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HEADLINE: Uncle Scam wants you: could you be set up by the government to commit a crime? The Playboy Forum; Column
BYLINE: Bovard, James
Could you be set up by the government to commit a crime?
It began with an act of generosity. Jennifer Skarie, a 41-year-old mother of three, let one of her ex-husband's relatives, John Byrd, move onto her ranch in Valley Center, California in late 1988. She became alarmed, however, when he used methamphetamine in her house and pressured her to put him in touch with people who would sell him drugs. Then, according to the subsequent court record, "He began to make sexual advances toward her and the women living with her. Byrd was a violent person who threatened others regularly and was usually armed, even in the house."
Skarie finally evicted him. "Byrd reacted violently to being thrown out," the court noted, "and made a variety of threats against Jennifer Skarie. In February 1989, he asked Skarie to put him in touch with some people who could sell him drugs. Skarie demurred. Byrd continued to pressure her; he would call as often as ten times a day and would often come by Skarie's house uninvited. Byrd also threatened Skarie and other members of the household. He impaled one of her chickens on a stick and left it outside her back door. He later stated that what had happened to the chicken could happen to people as well. He told Skarie that it would be easy to slit the throats of her horses, and he threatened to kidnap her six-year-old son, 'so that you will never see him again.'"
Skarie finally relented and arranged for him to buy methamphetamine from a person she knew. As soon as the sale was completed, she was arrested for possession of narcotics with intent to distribute. The relative turned out to be an undercover government drug agent.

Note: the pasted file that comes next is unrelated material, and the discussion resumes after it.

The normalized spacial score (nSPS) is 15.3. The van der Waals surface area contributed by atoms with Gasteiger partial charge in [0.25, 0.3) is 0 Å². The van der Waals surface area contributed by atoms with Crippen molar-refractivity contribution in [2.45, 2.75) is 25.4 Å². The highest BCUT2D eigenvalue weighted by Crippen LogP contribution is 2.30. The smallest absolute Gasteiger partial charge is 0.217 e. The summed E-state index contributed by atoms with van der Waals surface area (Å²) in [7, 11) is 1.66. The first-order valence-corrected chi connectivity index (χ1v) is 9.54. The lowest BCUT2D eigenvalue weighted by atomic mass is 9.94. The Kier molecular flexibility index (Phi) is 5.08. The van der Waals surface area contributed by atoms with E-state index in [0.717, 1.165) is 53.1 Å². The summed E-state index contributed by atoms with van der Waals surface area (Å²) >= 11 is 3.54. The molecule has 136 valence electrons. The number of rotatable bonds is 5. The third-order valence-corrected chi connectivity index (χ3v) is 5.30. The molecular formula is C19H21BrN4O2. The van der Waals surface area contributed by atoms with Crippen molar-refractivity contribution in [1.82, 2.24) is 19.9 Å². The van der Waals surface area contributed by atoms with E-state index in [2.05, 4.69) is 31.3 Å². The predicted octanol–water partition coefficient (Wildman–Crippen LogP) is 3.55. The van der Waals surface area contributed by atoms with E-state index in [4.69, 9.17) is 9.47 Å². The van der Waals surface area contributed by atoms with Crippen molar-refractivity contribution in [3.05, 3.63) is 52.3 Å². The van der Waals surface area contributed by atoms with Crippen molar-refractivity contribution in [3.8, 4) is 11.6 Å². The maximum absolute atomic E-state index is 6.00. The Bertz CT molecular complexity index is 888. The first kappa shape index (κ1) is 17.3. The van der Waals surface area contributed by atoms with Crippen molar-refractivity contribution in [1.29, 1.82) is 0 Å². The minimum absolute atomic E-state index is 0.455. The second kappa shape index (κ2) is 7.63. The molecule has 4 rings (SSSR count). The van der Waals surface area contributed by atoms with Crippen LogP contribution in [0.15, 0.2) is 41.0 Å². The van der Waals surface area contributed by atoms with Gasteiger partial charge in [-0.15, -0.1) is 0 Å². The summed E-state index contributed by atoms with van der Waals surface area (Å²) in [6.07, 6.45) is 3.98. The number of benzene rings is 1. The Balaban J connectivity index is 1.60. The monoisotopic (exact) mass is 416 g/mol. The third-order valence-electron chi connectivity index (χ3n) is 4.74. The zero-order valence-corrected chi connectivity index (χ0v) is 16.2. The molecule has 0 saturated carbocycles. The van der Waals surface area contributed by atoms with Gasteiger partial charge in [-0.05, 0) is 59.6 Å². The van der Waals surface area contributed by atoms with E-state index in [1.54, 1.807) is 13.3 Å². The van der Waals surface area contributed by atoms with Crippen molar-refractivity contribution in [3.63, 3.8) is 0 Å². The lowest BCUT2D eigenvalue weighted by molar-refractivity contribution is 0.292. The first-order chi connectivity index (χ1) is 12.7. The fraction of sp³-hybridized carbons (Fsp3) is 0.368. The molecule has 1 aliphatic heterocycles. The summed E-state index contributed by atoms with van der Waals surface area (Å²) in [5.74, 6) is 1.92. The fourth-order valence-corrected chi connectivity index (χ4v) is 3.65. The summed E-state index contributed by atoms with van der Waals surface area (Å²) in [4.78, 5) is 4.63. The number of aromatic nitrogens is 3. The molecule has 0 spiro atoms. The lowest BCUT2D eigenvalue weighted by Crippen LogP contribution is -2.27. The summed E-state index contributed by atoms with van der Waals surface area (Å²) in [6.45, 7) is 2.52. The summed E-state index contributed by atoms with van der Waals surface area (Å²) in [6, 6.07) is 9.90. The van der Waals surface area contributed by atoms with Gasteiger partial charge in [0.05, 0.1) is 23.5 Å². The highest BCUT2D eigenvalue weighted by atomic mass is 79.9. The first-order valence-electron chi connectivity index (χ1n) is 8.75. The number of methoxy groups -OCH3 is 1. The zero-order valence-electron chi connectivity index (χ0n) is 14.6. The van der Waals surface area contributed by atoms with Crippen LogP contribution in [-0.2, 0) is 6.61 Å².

After a vigorous federal prosecution, Skarie was sentenced to ten years in prison without parole. The U.S. Justice Department apparently believes putting a person in contact with another person to purchase an illegal Substance is a worse crime than killing animals and threatening to kidnap children.
It's called entrapment, and it has been the subject of debate in the courts for decades. It is also the weapon of choice in the war on drugs.
Fortunately, a federal appeals court overturned the Skarie conviction, but the case illustrates the zeal with which the government pushes the definition of lawful entrapment.
Entrapment schemes have proliferated partly because it is easier to manufacture crime than to protect private citizens. Such schemes wreck people's lives in order to boost arrest statistics; entrapment epitomizes the triumph of a "body count" approach to law enforcement. Some politicians have sought to justify entrapment as a necessary response to the crime wave in recent years. Thus, the more government fails to prevent crime, the more power it should have to violate people's constitutional rights--the worse that police fail, the more power they deserve.
Up until the early Seventies, defendants often successfully challenged entrapment as a violation of due process. But in 1973, the Supreme Court, in an opinion written by Chief Justice William Rehnquist, gutted most defenses against government entrapment by focusing almost solely on the "subjective disposition" of the entrapped person. If prosecutors can find any inkling of a defendant's disposition to the crime, went Rehnquist's logic, then the person is guilty, no matter how outrageous or abusive the government agents' behavior. Justice William Brennan dissented, warning that the decision could empower law enforcement agents to "round up and jail all 'predisposed' individuals."
In Los Angeles, police officers went undercover to pose as high school students in order to implore other students to buy drugs for them. The kids who did were arrested, expelled and permanently denied federal college loans.
The American Civil Liberties Union complained: "When other adults try to get young people involved with drugs, we call it contributing to the delinquency of a minor. When the LAPD does it, we call it the school-buy program."
When the ACLU sued the San Diego police to put an end to similar undercover operations, Gregory Marshall of the ACLU put the practice into perspective: "Anybody would be outraged if they learned that the co-worker at the next desk or the shortstop on the softball team turned out to be a police spy. Obviously, the schools are not the place for secret police undercover operations."
In late 1992 and in 1993, New Jersey school systems were compelled by the state attorney general's orifice to authorize police undercover operations (called school zone narcotics enforcement working groups), despite the strong objections of some school officials.